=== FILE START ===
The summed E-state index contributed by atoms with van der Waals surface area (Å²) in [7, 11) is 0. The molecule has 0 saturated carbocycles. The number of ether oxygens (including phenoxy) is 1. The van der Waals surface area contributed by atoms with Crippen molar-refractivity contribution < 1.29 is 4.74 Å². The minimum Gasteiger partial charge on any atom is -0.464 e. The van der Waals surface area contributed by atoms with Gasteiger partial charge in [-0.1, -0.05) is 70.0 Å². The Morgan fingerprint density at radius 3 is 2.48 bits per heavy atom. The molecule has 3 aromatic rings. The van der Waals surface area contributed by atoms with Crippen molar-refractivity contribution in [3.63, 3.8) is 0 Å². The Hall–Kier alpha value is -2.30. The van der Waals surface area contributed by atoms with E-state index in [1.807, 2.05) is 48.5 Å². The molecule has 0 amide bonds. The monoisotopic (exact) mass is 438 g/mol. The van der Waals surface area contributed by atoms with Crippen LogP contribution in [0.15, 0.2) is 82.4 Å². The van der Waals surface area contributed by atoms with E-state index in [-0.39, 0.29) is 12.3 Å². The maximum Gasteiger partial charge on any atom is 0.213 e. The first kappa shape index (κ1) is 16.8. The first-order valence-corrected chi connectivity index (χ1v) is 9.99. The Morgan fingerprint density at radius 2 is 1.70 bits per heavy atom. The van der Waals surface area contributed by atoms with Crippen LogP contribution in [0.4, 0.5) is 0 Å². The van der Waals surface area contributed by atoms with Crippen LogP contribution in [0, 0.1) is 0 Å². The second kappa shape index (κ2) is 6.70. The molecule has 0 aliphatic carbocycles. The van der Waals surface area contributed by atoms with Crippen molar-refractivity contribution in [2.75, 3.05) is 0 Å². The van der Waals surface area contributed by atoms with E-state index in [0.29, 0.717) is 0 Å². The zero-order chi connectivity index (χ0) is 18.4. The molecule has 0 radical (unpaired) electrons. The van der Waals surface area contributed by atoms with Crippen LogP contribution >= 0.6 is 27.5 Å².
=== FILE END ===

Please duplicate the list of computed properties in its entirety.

The summed E-state index contributed by atoms with van der Waals surface area (Å²) in [7, 11) is 0. The molecule has 0 saturated carbocycles. The number of ether oxygens (including phenoxy) is 1. The van der Waals surface area contributed by atoms with Crippen molar-refractivity contribution < 1.29 is 4.74 Å². The minimum Gasteiger partial charge on any atom is -0.464 e. The van der Waals surface area contributed by atoms with Gasteiger partial charge in [-0.1, -0.05) is 70.0 Å². The Morgan fingerprint density at radius 3 is 2.48 bits per heavy atom. The molecule has 3 aromatic rings. The van der Waals surface area contributed by atoms with Crippen molar-refractivity contribution in [3.63, 3.8) is 0 Å². The Hall–Kier alpha value is -2.30. The van der Waals surface area contributed by atoms with E-state index in [1.807, 2.05) is 48.5 Å². The molecule has 0 amide bonds. The monoisotopic (exact) mass is 438 g/mol. The van der Waals surface area contributed by atoms with Crippen LogP contribution in [0.15, 0.2) is 82.4 Å². The van der Waals surface area contributed by atoms with E-state index in [-0.39, 0.29) is 12.3 Å². The maximum Gasteiger partial charge on any atom is 0.213 e. The first kappa shape index (κ1) is 16.8. The first-order valence-corrected chi connectivity index (χ1v) is 9.99. The Morgan fingerprint density at radius 2 is 1.70 bits per heavy atom. The van der Waals surface area contributed by atoms with Crippen LogP contribution in [0.4, 0.5) is 0 Å². The van der Waals surface area contributed by atoms with Crippen LogP contribution in [0, 0.1) is 0 Å². The second kappa shape index (κ2) is 6.70. The molecule has 0 aliphatic carbocycles. The van der Waals surface area contributed by atoms with Crippen molar-refractivity contribution in [2.75, 3.05) is 0 Å². The van der Waals surface area contributed by atoms with E-state index in [0.29, 0.717) is 0 Å². The zero-order chi connectivity index (χ0) is 18.4. The molecule has 0 radical (unpaired) electrons. The van der Waals surface area contributed by atoms with Crippen LogP contribution >= 0.6 is 27.5 Å².